Friday, February 7, 2014

GWT - UiBinder Quick Intro

Before we start the UiBinder business, let's rewind the clock to GWT 1.x era. This is how to create a simple "click me" button.
public class Entry implements EntryPoint {

    @Override
    public void onModuleLoad() {
        Button button = new Button();
        button.setText("click me");
        button.addClickHandler(new ClickHandler() {
            @Override
            public void onClick(ClickEvent event) {
                Window.alert("hello world");
            }
        });

        RootPanel.get().add(button);
    }
}

Thanks to java's verbosity, the signal to noise ratio is pretty low. It goes wild quite fast when we need to express nested DOM structures, like
public class Entry implements EntryPoint {

    @Override
    public void onModuleLoad() {
        Button button = new Button();
        // ... some init code
        Panel outterContainer = new FlowPanel();
        // ... some init codes
        Panel innerContainer = new FlowPanel();
        // ... some init codes
        
        outterContainer.add(innerContainer);
        innerContainer.add(button);

        RootPanel.get().add(outterContainer);
    }
}
Another problem here is, since java code is kind of linear, little aid is provided by the editor to present that nesting structure.

So the xml came to save the world, and we moved to the GWT 2.x era. The basic idea of UiBinder is to express the dom in xml instead of java.
<!DOCTYPE ui:UiBinder SYSTEM "http://dl.google.com/gwt/DTD/xhtml.ent">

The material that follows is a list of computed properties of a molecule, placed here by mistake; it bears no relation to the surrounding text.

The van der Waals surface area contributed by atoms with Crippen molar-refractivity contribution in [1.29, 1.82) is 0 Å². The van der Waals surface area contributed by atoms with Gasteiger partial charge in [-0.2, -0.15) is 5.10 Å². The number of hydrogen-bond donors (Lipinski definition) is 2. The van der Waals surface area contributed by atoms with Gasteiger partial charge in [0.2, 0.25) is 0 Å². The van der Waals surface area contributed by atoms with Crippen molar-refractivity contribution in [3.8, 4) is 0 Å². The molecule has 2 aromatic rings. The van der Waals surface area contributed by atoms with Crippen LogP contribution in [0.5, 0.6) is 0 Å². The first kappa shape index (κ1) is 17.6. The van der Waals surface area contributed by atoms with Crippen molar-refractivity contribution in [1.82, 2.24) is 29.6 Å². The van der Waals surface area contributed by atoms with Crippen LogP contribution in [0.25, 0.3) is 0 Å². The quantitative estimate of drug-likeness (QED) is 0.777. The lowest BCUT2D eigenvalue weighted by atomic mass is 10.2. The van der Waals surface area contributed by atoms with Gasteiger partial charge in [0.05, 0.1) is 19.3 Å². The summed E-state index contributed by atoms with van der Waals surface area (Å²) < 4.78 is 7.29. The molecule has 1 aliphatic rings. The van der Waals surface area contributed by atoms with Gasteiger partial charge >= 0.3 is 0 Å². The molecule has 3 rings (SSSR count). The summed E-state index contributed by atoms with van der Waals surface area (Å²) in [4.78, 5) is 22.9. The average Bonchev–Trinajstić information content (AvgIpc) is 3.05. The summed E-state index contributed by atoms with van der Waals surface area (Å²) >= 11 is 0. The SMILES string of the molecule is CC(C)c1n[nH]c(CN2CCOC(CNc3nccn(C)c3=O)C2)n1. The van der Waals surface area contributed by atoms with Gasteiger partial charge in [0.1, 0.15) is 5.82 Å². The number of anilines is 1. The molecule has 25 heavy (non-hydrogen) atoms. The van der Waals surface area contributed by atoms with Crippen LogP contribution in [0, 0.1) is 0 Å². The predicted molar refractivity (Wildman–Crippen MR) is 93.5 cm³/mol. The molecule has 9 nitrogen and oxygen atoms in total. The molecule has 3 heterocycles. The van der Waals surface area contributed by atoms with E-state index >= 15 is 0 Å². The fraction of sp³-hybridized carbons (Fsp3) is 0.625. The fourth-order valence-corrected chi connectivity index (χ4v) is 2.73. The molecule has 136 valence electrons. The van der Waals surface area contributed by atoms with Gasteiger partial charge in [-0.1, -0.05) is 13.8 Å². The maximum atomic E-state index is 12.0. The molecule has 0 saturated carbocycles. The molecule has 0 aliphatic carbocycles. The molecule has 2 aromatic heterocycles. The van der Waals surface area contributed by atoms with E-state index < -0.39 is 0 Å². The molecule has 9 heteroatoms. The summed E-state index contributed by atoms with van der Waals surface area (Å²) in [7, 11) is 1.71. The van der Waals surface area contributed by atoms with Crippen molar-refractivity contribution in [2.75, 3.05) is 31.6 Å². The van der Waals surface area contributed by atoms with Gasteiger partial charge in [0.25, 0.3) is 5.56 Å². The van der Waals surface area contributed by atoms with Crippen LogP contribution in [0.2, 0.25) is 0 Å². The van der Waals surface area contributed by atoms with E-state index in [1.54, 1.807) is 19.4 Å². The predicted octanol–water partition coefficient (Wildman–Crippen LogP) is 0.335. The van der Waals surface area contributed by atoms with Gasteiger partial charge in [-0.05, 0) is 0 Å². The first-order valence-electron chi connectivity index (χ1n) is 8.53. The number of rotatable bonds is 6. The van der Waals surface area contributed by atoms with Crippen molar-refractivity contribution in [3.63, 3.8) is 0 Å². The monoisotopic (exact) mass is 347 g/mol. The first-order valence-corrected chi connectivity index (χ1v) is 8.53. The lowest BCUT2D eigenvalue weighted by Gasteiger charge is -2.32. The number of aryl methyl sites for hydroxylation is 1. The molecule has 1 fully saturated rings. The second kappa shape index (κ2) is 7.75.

<ui:UiBinder 
    xmlns:ui='urn:ui:com.google.gwt.uibinder' 
    xmlns:g='urn:import:com.google.gwt.user.client.ui'>
    <g:FlowPanel>
        <g:Button>hello world</g:Button>
    </g:FlowPanel>
</ui:UiBinder>
The above code will be translated by GWT compiler as
FlowPanel panel = new FlowPanel();

Button button = new Button();
button.setText("hello world");

panel.add(button);
To programmatically access the generated component, we need to give an identifier in the xml
<g:Button ui:field='myButton'>hello world</g:Button>
Now let's move to the java code, the key here is we are going to declare a seemingly orphan interface, then obtaining an instance of it via the might GWT.create() method.
public class Entry implements EntryPoint {

    interface UI extends UiBinder<FlowPanel, Entry> {}

    @Override
    public void onModuleLoad() {
        UI uiBinder = GWT.create(UI.class);        
    }
}
Then using the @UiField annotation to link to the button.
public class Entry implements EntryPoint {

    interface UI extends UiBinder<FlowPanel, Entry> {}

    @UiField Button myButton;
    
    @Override
    public void onModuleLoad() {
        UI uiBinder = GWT.create(UI.class);
        uiBinder.createAndBindUi(this);
        
        Window.alert(myButton.getText());
        RootPanel.get().add(myButton);
    }
}
Now run the project, you will see a boring alert once the app is loaded.

But wait! UiBinder can do more than that, it can be used to hook events. Things to note here,
  1. @UiHandler annotation, it's value needs to be the same as the java field name (myButton)
  2. the annotated method has no return value, void. 
  3. the annotated method takes exactly one argument, which needs to be of some GwtEvent. here ClickEvent is a sub class of GwtEvent
  4. the field must have corresponding addXXXHandler()
  5. the annotated method name as well as the argument name can be anything 
Here is a sample declaration
@UiHandler("myButton")
void onButtonClick(ClickEvent e) {
    myButton.setText("hello event");
}
Now refresh the page and click the button to see its text changed.

Codes are available from https://github.com/verydapeng/gwt-tutorials under the folder UiBinder-Quick-Intro

To dig more out of uibinder, follow the link here http://www.gwtproject.org/doc/latest/DevGuideUiBinder.html